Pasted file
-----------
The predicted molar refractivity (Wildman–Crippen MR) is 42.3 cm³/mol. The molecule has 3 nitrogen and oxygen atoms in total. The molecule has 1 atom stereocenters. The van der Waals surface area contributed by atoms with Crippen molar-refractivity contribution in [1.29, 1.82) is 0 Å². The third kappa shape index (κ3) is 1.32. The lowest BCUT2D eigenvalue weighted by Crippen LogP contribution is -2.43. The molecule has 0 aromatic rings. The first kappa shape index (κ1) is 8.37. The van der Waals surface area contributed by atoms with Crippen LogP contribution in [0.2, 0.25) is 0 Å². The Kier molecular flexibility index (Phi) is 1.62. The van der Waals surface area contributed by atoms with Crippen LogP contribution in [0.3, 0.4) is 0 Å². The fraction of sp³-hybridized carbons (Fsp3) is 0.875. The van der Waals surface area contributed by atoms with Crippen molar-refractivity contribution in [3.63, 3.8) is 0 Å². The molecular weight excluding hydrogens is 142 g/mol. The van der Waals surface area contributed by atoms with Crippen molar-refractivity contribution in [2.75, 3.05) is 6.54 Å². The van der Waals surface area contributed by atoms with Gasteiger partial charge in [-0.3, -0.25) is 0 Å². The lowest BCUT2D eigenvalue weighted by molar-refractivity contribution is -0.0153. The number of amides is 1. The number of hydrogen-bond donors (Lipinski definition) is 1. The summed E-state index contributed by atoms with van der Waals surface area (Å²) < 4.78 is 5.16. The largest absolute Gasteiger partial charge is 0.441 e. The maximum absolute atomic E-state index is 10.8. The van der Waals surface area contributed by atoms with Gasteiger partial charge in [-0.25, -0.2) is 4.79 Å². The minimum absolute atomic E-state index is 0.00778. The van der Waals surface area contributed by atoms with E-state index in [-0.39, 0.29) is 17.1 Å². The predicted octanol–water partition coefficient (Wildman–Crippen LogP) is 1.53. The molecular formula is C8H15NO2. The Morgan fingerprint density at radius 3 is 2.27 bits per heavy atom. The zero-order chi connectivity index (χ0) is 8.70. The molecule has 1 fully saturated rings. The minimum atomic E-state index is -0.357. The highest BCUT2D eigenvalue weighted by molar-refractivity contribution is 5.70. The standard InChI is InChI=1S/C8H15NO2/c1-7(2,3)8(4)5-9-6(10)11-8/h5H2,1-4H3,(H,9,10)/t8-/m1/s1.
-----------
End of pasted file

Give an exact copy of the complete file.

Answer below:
The predicted molar refractivity (Wildman–Crippen MR) is 42.3 cm³/mol. The molecule has 3 nitrogen and oxygen atoms in total. The molecule has 1 atom stereocenters. The van der Waals surface area contributed by atoms with Crippen molar-refractivity contribution in [1.29, 1.82) is 0 Å². The third kappa shape index (κ3) is 1.32. The lowest BCUT2D eigenvalue weighted by Crippen LogP contribution is -2.43. The molecule has 0 aromatic rings. The first kappa shape index (κ1) is 8.37. The van der Waals surface area contributed by atoms with Crippen LogP contribution in [0.2, 0.25) is 0 Å². The Kier molecular flexibility index (Phi) is 1.62. The van der Waals surface area contributed by atoms with Crippen LogP contribution in [0.3, 0.4) is 0 Å². The fraction of sp³-hybridized carbons (Fsp3) is 0.875. The van der Waals surface area contributed by atoms with Crippen molar-refractivity contribution in [3.63, 3.8) is 0 Å². The molecular weight excluding hydrogens is 142 g/mol. The van der Waals surface area contributed by atoms with Crippen molar-refractivity contribution in [2.75, 3.05) is 6.54 Å². The van der Waals surface area contributed by atoms with Gasteiger partial charge in [-0.3, -0.25) is 0 Å². The lowest BCUT2D eigenvalue weighted by molar-refractivity contribution is -0.0153. The number of amides is 1. The number of hydrogen-bond donors (Lipinski definition) is 1. The summed E-state index contributed by atoms with van der Waals surface area (Å²) < 4.78 is 5.16. The largest absolute Gasteiger partial charge is 0.441 e. The maximum absolute atomic E-state index is 10.8. The van der Waals surface area contributed by atoms with Gasteiger partial charge in [-0.25, -0.2) is 4.79 Å². The minimum absolute atomic E-state index is 0.00778. The van der Waals surface area contributed by atoms with E-state index in [-0.39, 0.29) is 17.1 Å². The predicted octanol–water partition coefficient (Wildman–Crippen LogP) is 1.53. The molecular formula is C8H15NO2. The Morgan fingerprint density at radius 3 is 2.27 bits per heavy atom. The zero-order chi connectivity index (χ0) is 8.70. The molecule has 1 fully saturated rings. The minimum atomic E-state index is -0.357. The highest BCUT2D eigenvalue weighted by molar-refractivity contribution is 5.70. The standard InChI is InChI=1S/C8H15NO2/c1-7(2,3)8(4)5-9-6(10)11-8/h5H2,1-4H3,(H,9,10)/t8-/m1/s1.